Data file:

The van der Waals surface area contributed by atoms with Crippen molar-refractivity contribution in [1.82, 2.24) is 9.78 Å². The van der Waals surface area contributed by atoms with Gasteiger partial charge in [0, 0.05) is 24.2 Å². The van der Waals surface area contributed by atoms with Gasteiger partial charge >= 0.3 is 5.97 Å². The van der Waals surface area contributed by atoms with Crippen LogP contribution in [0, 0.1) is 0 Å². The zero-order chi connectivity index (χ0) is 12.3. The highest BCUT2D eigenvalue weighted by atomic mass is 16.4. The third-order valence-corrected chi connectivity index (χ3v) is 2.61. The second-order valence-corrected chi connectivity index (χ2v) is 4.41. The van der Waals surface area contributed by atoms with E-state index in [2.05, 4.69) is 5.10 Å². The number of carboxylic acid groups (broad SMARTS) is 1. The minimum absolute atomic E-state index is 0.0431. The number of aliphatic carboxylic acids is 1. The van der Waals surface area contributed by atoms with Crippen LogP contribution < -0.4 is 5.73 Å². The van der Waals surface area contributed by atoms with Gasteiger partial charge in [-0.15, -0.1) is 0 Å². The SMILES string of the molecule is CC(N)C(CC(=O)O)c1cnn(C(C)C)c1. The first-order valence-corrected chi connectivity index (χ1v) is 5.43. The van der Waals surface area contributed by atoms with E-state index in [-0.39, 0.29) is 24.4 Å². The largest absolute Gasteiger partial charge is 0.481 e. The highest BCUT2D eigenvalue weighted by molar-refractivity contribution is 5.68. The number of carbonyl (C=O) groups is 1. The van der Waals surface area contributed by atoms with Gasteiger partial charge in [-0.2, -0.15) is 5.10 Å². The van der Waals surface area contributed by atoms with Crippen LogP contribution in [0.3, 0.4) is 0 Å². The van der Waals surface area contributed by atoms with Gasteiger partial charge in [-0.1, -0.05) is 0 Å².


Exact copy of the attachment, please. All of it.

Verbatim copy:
The van der Waals surface area contributed by atoms with Crippen molar-refractivity contribution in [1.82, 2.24) is 9.78 Å². The van der Waals surface area contributed by atoms with Gasteiger partial charge in [0, 0.05) is 24.2 Å². The van der Waals surface area contributed by atoms with Gasteiger partial charge >= 0.3 is 5.97 Å². The van der Waals surface area contributed by atoms with Crippen LogP contribution in [0, 0.1) is 0 Å². The zero-order chi connectivity index (χ0) is 12.3. The highest BCUT2D eigenvalue weighted by atomic mass is 16.4. The third-order valence-corrected chi connectivity index (χ3v) is 2.61. The second-order valence-corrected chi connectivity index (χ2v) is 4.41. The van der Waals surface area contributed by atoms with E-state index in [2.05, 4.69) is 5.10 Å². The number of carboxylic acid groups (broad SMARTS) is 1. The minimum absolute atomic E-state index is 0.0431. The number of aliphatic carboxylic acids is 1. The van der Waals surface area contributed by atoms with Crippen LogP contribution < -0.4 is 5.73 Å². The van der Waals surface area contributed by atoms with Gasteiger partial charge in [-0.15, -0.1) is 0 Å². The SMILES string of the molecule is CC(N)C(CC(=O)O)c1cnn(C(C)C)c1. The first-order valence-corrected chi connectivity index (χ1v) is 5.43. The van der Waals surface area contributed by atoms with E-state index in [-0.39, 0.29) is 24.4 Å². The largest absolute Gasteiger partial charge is 0.481 e. The highest BCUT2D eigenvalue weighted by molar-refractivity contribution is 5.68. The number of carbonyl (C=O) groups is 1. The van der Waals surface area contributed by atoms with Gasteiger partial charge in [-0.2, -0.15) is 5.10 Å². The van der Waals surface area contributed by atoms with Crippen LogP contribution in [0.3, 0.4) is 0 Å². The van der Waals surface area contributed by atoms with Gasteiger partial charge in [-0.1, -0.05) is 0 Å².